Is the Senate Trying to Protect Banks That Commit Foreclosure Fraud?October 6, 2010 - by Donny Shaw
A strange thing happened in the Senate last week. After years of rejecting the House’s attempt to pass the “Interstate Recognition of Notarizations Act” that would force states to accept out-of-state notarizations of documents, including electronic notarizations, the bill was suddenly discharged from committee, called up on the Senate floor, and quickly passed under unanimous consent. Even the bill’s sponsor, Rep. Robert Aderholt [R, AL-4], said that he was “surprised that it came through at the eleventh hour.” Nobody expected the bill to come up for Senate passage, but since it seemed innocuous enough and because senators were itching to get out of D.C. and hit the campaign trails, they passed it without any debate or dissent.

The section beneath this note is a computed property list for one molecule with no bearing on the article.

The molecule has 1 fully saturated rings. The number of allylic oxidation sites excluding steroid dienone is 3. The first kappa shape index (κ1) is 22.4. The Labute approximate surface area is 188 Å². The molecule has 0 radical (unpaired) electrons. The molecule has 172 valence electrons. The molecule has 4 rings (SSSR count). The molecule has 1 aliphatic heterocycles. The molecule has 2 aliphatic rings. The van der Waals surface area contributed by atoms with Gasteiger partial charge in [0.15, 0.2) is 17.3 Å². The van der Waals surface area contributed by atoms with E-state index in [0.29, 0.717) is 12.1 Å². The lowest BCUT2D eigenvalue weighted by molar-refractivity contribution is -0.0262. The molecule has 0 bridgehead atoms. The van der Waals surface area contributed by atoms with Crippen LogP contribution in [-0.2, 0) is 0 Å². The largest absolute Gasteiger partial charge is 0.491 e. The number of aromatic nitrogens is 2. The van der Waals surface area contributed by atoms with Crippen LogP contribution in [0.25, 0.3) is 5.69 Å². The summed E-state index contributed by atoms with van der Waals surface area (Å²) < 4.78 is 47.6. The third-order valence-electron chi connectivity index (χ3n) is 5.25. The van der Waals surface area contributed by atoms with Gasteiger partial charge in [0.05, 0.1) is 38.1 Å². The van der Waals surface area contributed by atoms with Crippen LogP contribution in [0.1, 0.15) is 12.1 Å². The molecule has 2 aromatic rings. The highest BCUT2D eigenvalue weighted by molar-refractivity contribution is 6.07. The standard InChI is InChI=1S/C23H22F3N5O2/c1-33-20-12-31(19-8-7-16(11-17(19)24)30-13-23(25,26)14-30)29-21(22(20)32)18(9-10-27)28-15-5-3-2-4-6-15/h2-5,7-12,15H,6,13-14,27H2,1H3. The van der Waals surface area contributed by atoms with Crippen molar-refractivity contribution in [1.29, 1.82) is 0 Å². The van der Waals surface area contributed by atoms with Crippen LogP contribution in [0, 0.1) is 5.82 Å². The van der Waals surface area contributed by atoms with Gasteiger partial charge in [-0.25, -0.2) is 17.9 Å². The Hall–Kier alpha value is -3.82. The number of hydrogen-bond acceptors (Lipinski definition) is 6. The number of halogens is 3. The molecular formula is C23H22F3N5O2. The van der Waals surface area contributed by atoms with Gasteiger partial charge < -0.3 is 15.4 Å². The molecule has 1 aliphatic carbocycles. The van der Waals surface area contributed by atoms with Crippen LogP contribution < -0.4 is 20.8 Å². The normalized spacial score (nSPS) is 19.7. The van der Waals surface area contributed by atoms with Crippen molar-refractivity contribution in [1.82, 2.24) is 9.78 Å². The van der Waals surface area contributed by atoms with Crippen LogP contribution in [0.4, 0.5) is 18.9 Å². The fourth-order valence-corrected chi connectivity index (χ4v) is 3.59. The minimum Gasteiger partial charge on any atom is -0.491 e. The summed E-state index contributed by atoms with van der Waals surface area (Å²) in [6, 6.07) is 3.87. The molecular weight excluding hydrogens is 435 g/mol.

Luckily, Ohio Secretary of State Jennifer Brunner had her wits about her and has raised a red flag:
When I learned of it last Thursday, it sounded innocuous to me, but then I started looking at the timing of the bill. GMAC, owned by Ally, had just suspended its foreclosure actions in 23 states, including Ohio. I had already referred Chase Home Finance, LLC, on August 23, 2010, to the U.S. Department of Justice, asking it to review and investigate Chase’s document notarization practices in home foreclosures (18,000 documents per month were being notarized by 8 people, along with other irregularities). I license notaries in the State of Ohio. Even though I don’t have the power under state law to investigate or prosecute, I couldn’t stand idly by without acting. That’s why I’m asking you to email or call the President at 202-456-1111 to ask him not to sign the bill.